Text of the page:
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Banvard's Folly: Thirteen Tales of People Who Didn't Change the World Paperback – May 3, 2002
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From The New Yorker
Copyright © 2005 The New Yorker
“No writer better articulates our interest in the confluence of hope, eccentricity, and the timelessness of the bold and strange than Paul Collins. [This book is] sublimely odd, frequently funny, and better yet, thrillingly factual.” ―Dave Eggers, author of A Heartbreaking Work of Staggering Genius
“Though the most profound question is 'What is the meaning of life?' the most human question 'Don't they know how special I am?' Paul Collins knows. Thanks to these fascinating tales, his forgotten attention-seekers must be rolling over in their graves, if only to finally bask in the limelight.” ―Sarah Vowell, author of Take the Cannoli
“Collins's swift, humorous prose makes for satisfying schadenfreude.” ―Time Out New York
“[A] lively treatise on eccentricity, flawed genius, and star-crossed obsession.” ―The Washington Times
“An unqualified success.” ―The Seattle Times
“A remarkably lucid and entertaining peek into the admittedly strange lives of the characters [Collins] has unearthed . . . A witty meditation on the vagaries of fame and the human drive for validation.” ―Tucson Weekly
“With crisp prose and engaging storytelling, Collins contemplates the whims of fortune and the foolhardiness of humanity.” ―Kirkus Reviews (starred review)
“Hearteningly strange . . . Stretching the bounds of nonfiction's propensity for weirdness, Collins exhumes little-known figures [and] recounts their perversely inspiring battles against the more logical ways of the world.” ―The Onion
“The thirteen lives and times to which Collins devotes his considerable scholarship and manifest narrative gifts in Banvard's Folly are the flash-in-the-pan, briefly notable, and long-ignored ones-of-a-kind, who remind us of the nobility and futility, the grandeur and begrudgery of our endeavors. Of Collins's endeavor, however, we can proclaim our permanent thanks and amazement and heartiest welcome.” ―Los Angeles Times Book Review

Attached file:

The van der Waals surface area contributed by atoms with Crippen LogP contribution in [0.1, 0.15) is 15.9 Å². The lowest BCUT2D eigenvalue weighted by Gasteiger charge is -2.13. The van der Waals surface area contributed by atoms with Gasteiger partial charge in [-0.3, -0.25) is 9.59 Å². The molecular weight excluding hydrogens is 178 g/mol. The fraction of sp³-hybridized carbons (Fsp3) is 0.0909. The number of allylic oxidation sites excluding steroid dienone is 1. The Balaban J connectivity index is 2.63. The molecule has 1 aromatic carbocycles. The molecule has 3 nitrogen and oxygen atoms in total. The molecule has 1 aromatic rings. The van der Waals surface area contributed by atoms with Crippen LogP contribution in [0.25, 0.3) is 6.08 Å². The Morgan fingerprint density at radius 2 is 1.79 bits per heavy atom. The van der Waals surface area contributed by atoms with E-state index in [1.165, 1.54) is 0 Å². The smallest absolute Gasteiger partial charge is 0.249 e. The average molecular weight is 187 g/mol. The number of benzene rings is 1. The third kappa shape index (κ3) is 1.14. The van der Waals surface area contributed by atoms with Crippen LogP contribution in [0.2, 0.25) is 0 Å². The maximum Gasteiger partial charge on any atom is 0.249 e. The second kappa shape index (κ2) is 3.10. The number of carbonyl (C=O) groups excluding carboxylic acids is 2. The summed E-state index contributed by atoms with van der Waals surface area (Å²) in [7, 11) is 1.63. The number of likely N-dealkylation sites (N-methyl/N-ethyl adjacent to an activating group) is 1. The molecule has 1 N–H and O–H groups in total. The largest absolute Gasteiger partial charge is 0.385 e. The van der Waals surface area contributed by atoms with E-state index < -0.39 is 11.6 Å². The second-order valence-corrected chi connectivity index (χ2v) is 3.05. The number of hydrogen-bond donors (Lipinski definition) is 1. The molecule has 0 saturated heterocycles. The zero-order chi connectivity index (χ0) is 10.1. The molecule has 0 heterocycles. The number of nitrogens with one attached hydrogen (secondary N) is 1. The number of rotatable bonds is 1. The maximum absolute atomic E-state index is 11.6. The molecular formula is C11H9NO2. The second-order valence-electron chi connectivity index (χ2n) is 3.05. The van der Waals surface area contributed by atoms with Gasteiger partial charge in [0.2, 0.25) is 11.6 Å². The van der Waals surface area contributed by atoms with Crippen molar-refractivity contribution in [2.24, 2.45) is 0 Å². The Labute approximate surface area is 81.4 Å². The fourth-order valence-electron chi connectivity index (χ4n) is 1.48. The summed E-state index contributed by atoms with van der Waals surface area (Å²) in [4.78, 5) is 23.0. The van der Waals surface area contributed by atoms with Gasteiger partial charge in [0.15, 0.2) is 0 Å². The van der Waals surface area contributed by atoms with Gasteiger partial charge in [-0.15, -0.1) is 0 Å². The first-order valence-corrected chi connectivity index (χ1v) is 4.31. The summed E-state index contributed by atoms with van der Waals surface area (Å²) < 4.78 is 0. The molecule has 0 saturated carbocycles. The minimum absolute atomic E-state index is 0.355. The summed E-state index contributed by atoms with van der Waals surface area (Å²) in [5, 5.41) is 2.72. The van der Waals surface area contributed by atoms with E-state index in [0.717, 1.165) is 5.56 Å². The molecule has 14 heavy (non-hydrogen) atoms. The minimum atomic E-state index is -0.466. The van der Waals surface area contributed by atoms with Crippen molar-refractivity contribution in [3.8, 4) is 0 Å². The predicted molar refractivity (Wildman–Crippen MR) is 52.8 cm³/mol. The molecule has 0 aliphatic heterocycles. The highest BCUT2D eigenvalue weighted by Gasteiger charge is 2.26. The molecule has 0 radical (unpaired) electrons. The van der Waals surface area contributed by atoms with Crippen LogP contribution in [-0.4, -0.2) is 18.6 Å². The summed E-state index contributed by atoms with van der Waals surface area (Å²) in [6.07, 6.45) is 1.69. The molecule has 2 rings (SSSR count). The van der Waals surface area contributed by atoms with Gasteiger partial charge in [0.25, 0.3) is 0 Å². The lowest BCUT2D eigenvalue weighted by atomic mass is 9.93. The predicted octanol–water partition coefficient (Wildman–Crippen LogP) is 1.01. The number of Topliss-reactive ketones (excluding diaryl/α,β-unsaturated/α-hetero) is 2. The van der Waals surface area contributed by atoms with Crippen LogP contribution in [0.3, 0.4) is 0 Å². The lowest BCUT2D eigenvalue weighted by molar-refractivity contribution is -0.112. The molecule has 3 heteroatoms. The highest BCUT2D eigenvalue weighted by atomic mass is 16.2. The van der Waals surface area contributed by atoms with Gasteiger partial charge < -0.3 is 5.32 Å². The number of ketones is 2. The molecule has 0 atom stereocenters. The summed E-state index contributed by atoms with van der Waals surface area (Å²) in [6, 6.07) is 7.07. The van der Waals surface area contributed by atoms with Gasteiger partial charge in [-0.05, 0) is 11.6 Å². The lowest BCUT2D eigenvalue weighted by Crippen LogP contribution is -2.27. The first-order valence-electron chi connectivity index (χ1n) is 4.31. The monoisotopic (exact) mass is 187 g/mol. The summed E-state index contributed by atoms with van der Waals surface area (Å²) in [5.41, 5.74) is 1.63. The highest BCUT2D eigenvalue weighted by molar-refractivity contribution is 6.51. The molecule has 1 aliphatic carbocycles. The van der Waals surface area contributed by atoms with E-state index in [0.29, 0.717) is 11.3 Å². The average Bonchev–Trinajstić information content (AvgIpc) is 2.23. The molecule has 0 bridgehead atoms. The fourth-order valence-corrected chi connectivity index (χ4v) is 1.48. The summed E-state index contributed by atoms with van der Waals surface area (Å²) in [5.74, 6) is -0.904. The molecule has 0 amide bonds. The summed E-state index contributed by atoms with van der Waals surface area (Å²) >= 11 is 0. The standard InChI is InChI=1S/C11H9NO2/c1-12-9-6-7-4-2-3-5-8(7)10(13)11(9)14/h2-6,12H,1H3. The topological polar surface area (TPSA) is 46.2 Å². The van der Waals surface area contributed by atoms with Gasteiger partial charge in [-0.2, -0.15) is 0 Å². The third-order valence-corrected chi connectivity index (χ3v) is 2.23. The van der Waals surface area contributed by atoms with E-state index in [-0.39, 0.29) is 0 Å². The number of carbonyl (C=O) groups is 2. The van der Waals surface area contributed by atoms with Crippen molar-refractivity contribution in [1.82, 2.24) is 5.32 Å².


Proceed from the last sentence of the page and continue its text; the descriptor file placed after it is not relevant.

Top Customer Reviews
The title story, Banvard's Folly, tells the tale of the artist John Banvard -- world famous in the 1850s, but utterly forgotten today, whose great moving panorama of the Mississippi River made him rich, but who ultimately was destroyed competing with P.T. Barnum.
Other stories include "The Man With N-Ray Eyes", which relates how a French scientist believes erroneously that he has found a new source of radiation; "A.J. Pleasonton's Blue Light Special", which discusses the 1870s fad concerning the healing properties of light reflected through blue glass, and numerous others, including the story of a Shakepeare forger, a woman's quest to prove Shakespeare's works were written by Francis Bacon and others, and the development of the pneumatic train.
The book is a little sad, because each of the characters really believes in their ideas, even though they are rejected by society. But instead of a happy ending, these stories all end badly for the protagonists -- they end up mocked and forgotten.
The book is remarkable for its scholarship -- researching the forgotten intellectual and cultural history of a previous century is no easy task; but Mr. Collins brings the reader back into the culture of the times easily. The stories are entertaining and very amusing.
I selected this title to kick off a book club in my library and everyone loved it as much as I did. It is highly recommended.
Most Recent Customer Reviews
All of the 13 people depicted in this book were eventually mocked and forgotten. Even though their ideas were rejected, they really believed in themselves and their work. Read morePublished 7 months ago by SJPeachy
I discovered this book via a QI podcast. It's brilliant, fascinating and so well written. Worth a readPublished 10 months ago by Paul McElwaine
The author is a very clear writer and makes these short biographies very entertaining and interesting to read. The stories are engaging and offer insight into human nature. Read morePublished on June 21, 2013 by R. Lau
A wonderful book that sheds light on some important and obscure characters of American history that otherwise would be forgotten about. Read morePublished on March 4, 2013 by Chris N. Dale
So maybe I have a bit of a crush on Paul Collins and everything he writes, but truly Banvard's Folly is quite clever. Read morePublished on January 10, 2012 by AnakaliaKlemm
Although every story was fascinating, some were better told than others. The story of Banvard and blue light therapy were quite absorbing while I also recall shifting in my seat... Read morePublished on August 19, 2010 by Martha B.
This book is filled with windows into the the lives of people who did or tried to do very interesting things, and never had their stories told until now. Read morePublished on August 14, 2008 by Barry Solomon